by Greg Harman
There will be a uranium mining teach-in down in Goliad this Saturday. It promises to shed more light on UEC's efforts to mine uranium from shallow water drinking aquifers downriver from San Antonio.
That would place it in prime cattle country and upriver from the oysters, shrimp, and wading birds of San Antonio Bay, fellas.
`For background, see my story Undermining South Texas.`
As reports of uranium mining problems surface in Wyoming, New Mexico, and Texas, Goliad County residents, city and county officials, political candidates, and many others are being invited to attend an educational seminar on April 26, Saturday from 9:00 a.m. to noon in the St. Peter's Lutheran Church hall located at 1645 E. FM 1961 in Ander community. Goliad, supported by its commissioners' court, city council and over 95% of citizens surveyed over a period of a year, is facing the problems of Kleberg and other Texas counties, New Mexico and Wyoming.
Goliad residents have high levels of concern about so called "state of the art" uranium mining company's promises. In 2007 the Wyoming's environmental agency issued a report which stated that PRI has had "an inordinate number of spills, leaks and other releases, inadequate reclamation, inadequate bonding, and problems with staff. There has been both surface and groundwater pollution with radioactive materials and other substances.
Mine site restoration in Wyoming has taken ten years so far -- 2-3 times as long as expected -- and has left groundwater the same quality as when mining ceased. This information is contained in a recent document issued by the environmental agency of Wyoming which is the equivalent of the Texas Commission on Environmental Quality. (The Investigation Report, dated Nov. 21, 2007)
"The uranium industry keeps saying that they are using new technology, and that modern in situ leach mines are clean and safe," says CARD representative Jay Davis of Wyoming. "This is a modern mine. It is clearly not clean or safe." The Canadian based Uranium Energy Corporation in Goliad has marketed uranium mining as safe and clean through TV commercials, articles, and talks. The research based organizations in Goliad continue to uncover information about unsafe practices.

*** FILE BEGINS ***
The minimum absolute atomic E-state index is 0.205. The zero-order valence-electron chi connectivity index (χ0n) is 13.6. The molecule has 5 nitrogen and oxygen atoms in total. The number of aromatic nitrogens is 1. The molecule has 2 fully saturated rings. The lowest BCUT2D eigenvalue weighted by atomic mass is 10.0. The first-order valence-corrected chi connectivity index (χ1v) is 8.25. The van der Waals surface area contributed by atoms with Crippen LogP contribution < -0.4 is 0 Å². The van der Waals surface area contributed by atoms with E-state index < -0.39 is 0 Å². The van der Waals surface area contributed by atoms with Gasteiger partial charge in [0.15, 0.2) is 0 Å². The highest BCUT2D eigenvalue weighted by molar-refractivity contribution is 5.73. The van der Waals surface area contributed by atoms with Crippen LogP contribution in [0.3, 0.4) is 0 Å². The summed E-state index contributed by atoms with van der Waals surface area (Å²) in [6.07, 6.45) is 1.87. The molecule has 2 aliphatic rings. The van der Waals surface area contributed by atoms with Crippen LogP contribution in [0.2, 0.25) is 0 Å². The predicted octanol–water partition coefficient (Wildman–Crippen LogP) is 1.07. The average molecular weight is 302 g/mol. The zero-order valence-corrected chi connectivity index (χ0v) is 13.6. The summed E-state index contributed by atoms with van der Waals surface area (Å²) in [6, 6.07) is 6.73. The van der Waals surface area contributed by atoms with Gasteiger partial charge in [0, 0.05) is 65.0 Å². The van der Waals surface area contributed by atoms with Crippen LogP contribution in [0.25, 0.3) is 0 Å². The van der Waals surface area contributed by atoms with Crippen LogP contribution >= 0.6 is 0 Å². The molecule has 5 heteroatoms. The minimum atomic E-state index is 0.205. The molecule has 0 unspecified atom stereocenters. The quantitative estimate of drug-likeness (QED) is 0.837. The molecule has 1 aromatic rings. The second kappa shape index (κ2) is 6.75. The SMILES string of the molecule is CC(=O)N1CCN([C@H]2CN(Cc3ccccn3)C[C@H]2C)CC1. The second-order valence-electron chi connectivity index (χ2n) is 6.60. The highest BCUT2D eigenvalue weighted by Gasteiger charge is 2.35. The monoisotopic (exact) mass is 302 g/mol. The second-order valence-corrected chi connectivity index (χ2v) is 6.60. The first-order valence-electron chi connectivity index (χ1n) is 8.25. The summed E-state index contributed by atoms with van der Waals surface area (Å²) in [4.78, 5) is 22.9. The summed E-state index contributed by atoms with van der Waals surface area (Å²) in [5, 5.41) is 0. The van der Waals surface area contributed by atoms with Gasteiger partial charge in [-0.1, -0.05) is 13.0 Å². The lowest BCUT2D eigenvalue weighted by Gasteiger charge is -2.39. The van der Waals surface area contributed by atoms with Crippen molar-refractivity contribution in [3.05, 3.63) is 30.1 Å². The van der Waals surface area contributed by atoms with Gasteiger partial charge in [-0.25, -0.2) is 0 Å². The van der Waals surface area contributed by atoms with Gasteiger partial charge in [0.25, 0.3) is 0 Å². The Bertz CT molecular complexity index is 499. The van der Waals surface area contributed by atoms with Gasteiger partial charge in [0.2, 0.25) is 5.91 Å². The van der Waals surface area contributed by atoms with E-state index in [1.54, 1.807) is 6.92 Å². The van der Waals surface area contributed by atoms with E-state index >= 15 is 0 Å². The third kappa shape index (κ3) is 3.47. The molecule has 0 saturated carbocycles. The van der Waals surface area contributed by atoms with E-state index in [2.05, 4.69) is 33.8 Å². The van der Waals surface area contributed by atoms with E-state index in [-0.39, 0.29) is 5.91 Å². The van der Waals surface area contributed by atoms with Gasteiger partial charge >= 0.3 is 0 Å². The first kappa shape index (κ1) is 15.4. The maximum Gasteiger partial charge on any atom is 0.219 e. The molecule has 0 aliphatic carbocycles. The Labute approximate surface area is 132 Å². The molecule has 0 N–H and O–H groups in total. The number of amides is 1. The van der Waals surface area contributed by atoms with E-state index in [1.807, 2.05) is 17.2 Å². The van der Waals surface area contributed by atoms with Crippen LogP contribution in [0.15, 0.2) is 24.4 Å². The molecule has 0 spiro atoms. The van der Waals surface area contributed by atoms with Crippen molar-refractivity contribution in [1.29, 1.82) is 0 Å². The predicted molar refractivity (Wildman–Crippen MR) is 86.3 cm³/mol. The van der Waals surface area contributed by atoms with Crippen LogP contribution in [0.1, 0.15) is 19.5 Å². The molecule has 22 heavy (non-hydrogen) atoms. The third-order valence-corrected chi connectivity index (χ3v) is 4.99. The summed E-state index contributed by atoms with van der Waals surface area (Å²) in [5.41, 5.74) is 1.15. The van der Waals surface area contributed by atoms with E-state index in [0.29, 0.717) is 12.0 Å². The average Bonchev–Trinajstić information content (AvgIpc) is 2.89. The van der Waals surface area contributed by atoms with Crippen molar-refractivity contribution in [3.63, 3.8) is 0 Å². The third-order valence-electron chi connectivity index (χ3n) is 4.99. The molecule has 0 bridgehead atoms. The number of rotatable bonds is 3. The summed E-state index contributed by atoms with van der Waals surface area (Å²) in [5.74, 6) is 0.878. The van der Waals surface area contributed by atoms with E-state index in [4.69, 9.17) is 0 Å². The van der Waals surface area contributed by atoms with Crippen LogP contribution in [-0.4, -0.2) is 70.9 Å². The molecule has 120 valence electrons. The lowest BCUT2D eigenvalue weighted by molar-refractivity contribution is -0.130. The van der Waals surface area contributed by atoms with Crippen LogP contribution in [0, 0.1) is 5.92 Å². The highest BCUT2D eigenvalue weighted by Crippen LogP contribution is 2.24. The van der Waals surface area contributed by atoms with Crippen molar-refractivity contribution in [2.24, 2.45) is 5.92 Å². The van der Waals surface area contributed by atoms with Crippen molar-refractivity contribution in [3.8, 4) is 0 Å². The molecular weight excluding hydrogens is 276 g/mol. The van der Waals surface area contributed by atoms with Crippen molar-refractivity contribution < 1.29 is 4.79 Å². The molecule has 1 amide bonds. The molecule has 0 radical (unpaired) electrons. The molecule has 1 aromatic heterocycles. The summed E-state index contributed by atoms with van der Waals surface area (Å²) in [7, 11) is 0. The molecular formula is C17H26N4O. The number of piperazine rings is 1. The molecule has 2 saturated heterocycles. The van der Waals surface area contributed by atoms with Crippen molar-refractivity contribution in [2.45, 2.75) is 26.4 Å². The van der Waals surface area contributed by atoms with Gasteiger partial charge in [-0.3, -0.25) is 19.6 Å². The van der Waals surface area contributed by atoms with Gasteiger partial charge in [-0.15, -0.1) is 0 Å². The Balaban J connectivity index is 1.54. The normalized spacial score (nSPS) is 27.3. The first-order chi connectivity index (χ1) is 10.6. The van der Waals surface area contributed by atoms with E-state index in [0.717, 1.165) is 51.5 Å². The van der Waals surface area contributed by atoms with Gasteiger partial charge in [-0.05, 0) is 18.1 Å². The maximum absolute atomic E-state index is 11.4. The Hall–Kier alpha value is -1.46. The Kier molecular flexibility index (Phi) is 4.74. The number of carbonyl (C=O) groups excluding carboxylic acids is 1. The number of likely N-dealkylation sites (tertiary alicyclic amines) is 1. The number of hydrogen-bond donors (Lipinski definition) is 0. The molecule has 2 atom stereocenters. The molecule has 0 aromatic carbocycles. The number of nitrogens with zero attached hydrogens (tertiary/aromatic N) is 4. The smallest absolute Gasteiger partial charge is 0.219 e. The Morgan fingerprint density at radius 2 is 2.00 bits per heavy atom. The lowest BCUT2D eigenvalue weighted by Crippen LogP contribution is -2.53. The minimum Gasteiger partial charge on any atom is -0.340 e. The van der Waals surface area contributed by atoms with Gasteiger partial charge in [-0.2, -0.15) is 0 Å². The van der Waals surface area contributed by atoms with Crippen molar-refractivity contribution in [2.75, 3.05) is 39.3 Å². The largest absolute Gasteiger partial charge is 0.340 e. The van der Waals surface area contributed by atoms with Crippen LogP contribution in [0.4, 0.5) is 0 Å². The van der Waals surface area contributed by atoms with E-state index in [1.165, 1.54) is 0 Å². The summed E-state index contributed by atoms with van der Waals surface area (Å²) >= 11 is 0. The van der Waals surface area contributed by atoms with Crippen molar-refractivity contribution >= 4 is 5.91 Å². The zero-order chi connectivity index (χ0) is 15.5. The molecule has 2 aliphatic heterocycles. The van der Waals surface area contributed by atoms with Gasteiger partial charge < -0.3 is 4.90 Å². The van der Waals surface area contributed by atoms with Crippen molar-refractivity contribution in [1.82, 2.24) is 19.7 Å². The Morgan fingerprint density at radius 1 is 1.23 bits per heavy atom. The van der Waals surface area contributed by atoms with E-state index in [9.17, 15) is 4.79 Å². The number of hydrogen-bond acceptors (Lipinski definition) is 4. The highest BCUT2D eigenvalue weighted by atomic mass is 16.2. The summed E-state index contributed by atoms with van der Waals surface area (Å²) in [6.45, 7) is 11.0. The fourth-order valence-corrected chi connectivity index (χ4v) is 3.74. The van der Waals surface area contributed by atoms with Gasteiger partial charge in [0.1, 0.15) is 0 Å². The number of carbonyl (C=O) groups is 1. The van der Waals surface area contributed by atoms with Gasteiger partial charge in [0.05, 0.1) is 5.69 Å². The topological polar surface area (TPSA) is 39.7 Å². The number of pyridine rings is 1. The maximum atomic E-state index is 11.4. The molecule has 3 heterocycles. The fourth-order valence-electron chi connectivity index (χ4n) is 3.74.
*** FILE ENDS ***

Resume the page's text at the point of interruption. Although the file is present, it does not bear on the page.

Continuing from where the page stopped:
What happened to people in New Mexico according to <em>The Washington Post</em> is cancer. Former uranium miner, Milton Head, 69, describes similar effects on people and livestock. "Stubby Simpson was a picture of health, didn't smoke or drink, then he got lung cancer and lasted six months. "Steers would turn yellow, their horns and hooves would slough off, like they were just drying up."
Promises have been made to Goliad, Kleberg County, New Mexico and Wyoming residents. Uranium mining companies have promised they are going to do a better job than those who mined in the past. As recently as last year the state of Wyoming continues to experience serious problems. UEC which is in Goliad plans to use a process called in situ recovery mining. Uranium ore in the ground is injected with oxygenated water. What happened to the aquifers in Wyoming may happen to Goliad.
As promised by UEC in Goliad, New Mexico jobs and revenue have been created. However, according to the Washington Post, the decades of uranium mining took a heavy toll: lung cancer, kidney disease, birth defects and other ailments at notably high levels among miners and families who lived in the areas mined. Compensation paid by New Mexico for health problems now exceed $160,000,000.
Saturday, April 26 at 9:00 a.m. in Goliad, Texans will be updated on what is happening in Goliad and Wyoming. Goliad and Wyoming are similar in how the uranium is to be mined; however, the similarities stop there. Goliad is densely populated. Many rely on clean water, soil and air for ranching, wildlife, and farming operations. Others have chosen Goliad as their place for retirement. Residents, landowners and people visiting or living adjacent to Goliad are invited to this educational event where the facts of uranium mining will be presented.